However, Mike Brey coached teams don’t often quit and this one was no different. Despite coming into the game ranked 333rd in FTA/FGA, the Fighting Irish got to the line early and often in both halves—and they made them at a strong clip too. With 4 minutes to play in the second half, Notre Dame had attempted nine free throws (making 8) to FSU’s zero. Add in back to back threes by Prentiss Hubb and the Seminoles led by just 7 with 3:48 left.

Two Trent Forrest free throws pushed the margin back up to nine, but an easy dunk for John Mooney after Notre Dame broke the press cut it right back to seven. Then, following a Polite missed jumper, a pair of free throws by Hubb cut it down to just five.

A once jubilant crowd now seemed to be feeling their anxiety build. So too were the players. Wilkes missed his first three of the game, tossing up an airball that led to what looked like a fast break opportunity. But Notre Dame didn’t want to take advantage, traveling on back to back possessions.

Forrest made 1 of 2 free throws after a technical foul was assessed on the Fighting Irish bench, bringing the lead up to six. The FSU defense then forced a shot clock violation and it looked like the ‘Noles might salt the game away. But they couldn’t get several attempts around the basket to fall and Notre Dame cut it down to 83-79 with less than a minute to play.

Doing what he does best, Polite made a fantastic defensive play to force a turnover with 30 seconds left and Notre Dame was forced to foul. Forrest connected on a pair of free throws and the game felt safe at 85-79. But the Irish continued to fight.

Prentiss Hubb drained a deep, step-back three with Polite all over him to make it a one-possession game at 85-82. Then a steal on a bad in-bounds pass led to an easy layup and suddenly the packed house in Tallahassee had a one point game on their hands. 85-84 with 16.9 seconds left.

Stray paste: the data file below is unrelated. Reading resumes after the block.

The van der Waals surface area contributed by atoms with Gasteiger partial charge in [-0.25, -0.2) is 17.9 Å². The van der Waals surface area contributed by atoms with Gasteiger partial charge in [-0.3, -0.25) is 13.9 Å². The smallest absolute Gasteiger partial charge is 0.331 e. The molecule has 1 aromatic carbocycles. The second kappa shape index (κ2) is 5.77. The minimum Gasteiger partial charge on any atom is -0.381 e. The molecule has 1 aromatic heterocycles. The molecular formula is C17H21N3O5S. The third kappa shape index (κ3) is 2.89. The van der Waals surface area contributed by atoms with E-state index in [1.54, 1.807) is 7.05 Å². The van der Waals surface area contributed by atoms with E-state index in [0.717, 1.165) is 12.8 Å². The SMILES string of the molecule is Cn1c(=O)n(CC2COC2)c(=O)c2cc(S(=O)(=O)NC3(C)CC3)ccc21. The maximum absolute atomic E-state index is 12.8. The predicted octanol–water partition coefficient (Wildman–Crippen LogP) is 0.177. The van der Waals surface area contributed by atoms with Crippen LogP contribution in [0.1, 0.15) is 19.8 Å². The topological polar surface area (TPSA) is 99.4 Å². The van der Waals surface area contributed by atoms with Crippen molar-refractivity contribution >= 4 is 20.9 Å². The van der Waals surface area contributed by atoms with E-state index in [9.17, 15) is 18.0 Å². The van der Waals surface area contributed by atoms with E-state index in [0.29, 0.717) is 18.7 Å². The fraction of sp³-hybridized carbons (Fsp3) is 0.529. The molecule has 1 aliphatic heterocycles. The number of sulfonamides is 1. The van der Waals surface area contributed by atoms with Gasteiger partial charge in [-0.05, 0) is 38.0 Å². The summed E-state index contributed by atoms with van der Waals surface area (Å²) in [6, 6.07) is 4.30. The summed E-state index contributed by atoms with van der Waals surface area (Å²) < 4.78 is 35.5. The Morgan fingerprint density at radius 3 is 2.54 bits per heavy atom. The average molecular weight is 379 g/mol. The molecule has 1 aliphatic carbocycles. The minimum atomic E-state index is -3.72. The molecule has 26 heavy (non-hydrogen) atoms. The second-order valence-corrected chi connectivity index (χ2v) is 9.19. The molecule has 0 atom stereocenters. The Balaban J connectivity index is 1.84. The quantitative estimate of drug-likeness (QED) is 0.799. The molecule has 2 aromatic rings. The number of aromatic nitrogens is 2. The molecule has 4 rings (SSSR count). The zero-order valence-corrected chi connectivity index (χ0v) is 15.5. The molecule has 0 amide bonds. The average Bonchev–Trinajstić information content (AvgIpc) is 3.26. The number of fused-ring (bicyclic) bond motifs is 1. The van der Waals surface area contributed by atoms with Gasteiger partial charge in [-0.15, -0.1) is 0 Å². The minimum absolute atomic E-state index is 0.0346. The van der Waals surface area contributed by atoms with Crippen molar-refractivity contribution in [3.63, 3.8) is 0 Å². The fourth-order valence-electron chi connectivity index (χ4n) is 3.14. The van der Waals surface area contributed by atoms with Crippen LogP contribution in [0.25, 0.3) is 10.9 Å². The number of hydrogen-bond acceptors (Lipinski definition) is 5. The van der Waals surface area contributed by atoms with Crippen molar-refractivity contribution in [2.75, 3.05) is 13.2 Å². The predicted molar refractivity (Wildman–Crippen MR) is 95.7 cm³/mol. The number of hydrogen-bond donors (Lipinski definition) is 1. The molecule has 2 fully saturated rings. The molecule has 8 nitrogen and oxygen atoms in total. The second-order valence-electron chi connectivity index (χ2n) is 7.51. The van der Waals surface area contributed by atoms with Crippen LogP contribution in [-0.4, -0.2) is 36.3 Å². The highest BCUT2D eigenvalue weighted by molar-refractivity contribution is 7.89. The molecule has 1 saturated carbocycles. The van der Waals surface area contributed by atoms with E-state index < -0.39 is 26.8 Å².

Five second violation. Was it a quick whistle? Maybe. But Gray has to do a better job of having a timer in his head and his teammates need to do a better job of giving him a pass.

What followed was 17 seconds of scramble. Notre Dame looked like they had three or four chances to score an easy basket at the rim, including off the initial in-bounds. But Gray made up for his late game errors and stuffed Juwan Durham at the rim. Bodies were flying everywhere as folks tried to tracked down the loose ball that eventually made its way back to nearly half court, but ND would get possession one more time after another block. Fortunately for Seminole fans, Dane Goodwin’s off balance three fell short as the buzzer sounded and FSU escaped 85-84.

The magic of Tuck prevails again.

Wilkes led FSU with 19 points in 19 minutes. Gray added 13 and 4, with 11 of his points coming in the second half, though his late turnovers almost proved fatal. Playing for the first time in four games, Koprivika made an impact on both ends and finished with 6 points and 6 rebounds, 4 of them offensive.

For the game, FSU shot 92.9% from the free throw line, but they only took 14 attempts. Compare that to Notre Dame who made 22 of 27, including 10-11 in the second half. In the end, FSU shooting 12 of 18 from three (Wilkes and Polite combined for 8) and forcing Notre Dame into more turnovers than they are accustomed to saved the day for the Seminoles.

Post Game:

Coach Hamilton says his prayers were answered, talks about his and the team’s confidence in Wilkes, and a lot of other great stuff.

This is too much to describe, just do yourself a favor and listen to Wilkes for five minutes:

Raiquan Gray talks about the team’s poor start, what happened on the late in-bounds, the team’s confidence in Wilkes, and what they learned in the first UVA game that can better prepare them for this week.